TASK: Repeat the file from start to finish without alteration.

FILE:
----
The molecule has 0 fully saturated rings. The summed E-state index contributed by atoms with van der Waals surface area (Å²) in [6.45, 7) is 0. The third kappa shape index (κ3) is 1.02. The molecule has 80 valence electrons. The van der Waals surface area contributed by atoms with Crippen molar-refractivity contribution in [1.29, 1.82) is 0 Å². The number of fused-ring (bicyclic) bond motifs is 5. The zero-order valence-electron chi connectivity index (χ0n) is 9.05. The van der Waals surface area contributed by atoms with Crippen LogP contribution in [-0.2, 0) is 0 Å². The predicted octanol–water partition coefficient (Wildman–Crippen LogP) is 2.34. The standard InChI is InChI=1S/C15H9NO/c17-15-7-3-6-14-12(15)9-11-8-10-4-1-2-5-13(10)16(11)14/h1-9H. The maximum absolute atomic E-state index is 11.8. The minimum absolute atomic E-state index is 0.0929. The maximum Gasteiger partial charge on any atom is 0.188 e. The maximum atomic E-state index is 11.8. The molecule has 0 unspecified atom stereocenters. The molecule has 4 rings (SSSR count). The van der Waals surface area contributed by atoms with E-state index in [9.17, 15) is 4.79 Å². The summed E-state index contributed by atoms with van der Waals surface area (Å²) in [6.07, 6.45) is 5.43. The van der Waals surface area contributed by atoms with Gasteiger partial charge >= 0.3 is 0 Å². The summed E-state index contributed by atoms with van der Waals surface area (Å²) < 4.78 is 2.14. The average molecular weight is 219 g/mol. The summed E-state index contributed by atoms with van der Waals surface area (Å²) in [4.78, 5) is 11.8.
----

The molecule has 0 fully saturated rings. The summed E-state index contributed by atoms with van der Waals surface area (Å²) in [6.45, 7) is 0. The third kappa shape index (κ3) is 1.02. The molecule has 80 valence electrons. The van der Waals surface area contributed by atoms with Crippen molar-refractivity contribution in [1.29, 1.82) is 0 Å². The number of fused-ring (bicyclic) bond motifs is 5. The zero-order valence-electron chi connectivity index (χ0n) is 9.05. The van der Waals surface area contributed by atoms with Crippen LogP contribution in [-0.2, 0) is 0 Å². The predicted octanol–water partition coefficient (Wildman–Crippen LogP) is 2.34. The standard InChI is InChI=1S/C15H9NO/c17-15-7-3-6-14-12(15)9-11-8-10-4-1-2-5-13(10)16(11)14/h1-9H. The maximum absolute atomic E-state index is 11.8. The minimum absolute atomic E-state index is 0.0929. The maximum Gasteiger partial charge on any atom is 0.188 e. The maximum atomic E-state index is 11.8. The molecule has 0 unspecified atom stereocenters. The molecule has 4 rings (SSSR count). The van der Waals surface area contributed by atoms with E-state index in [9.17, 15) is 4.79 Å². The summed E-state index contributed by atoms with van der Waals surface area (Å²) in [6.07, 6.45) is 5.43. The van der Waals surface area contributed by atoms with Gasteiger partial charge >= 0.3 is 0 Å². The summed E-state index contributed by atoms with van der Waals surface area (Å²) < 4.78 is 2.14. The average molecular weight is 219 g/mol. The summed E-state index contributed by atoms with van der Waals surface area (Å²) in [4.78, 5) is 11.8.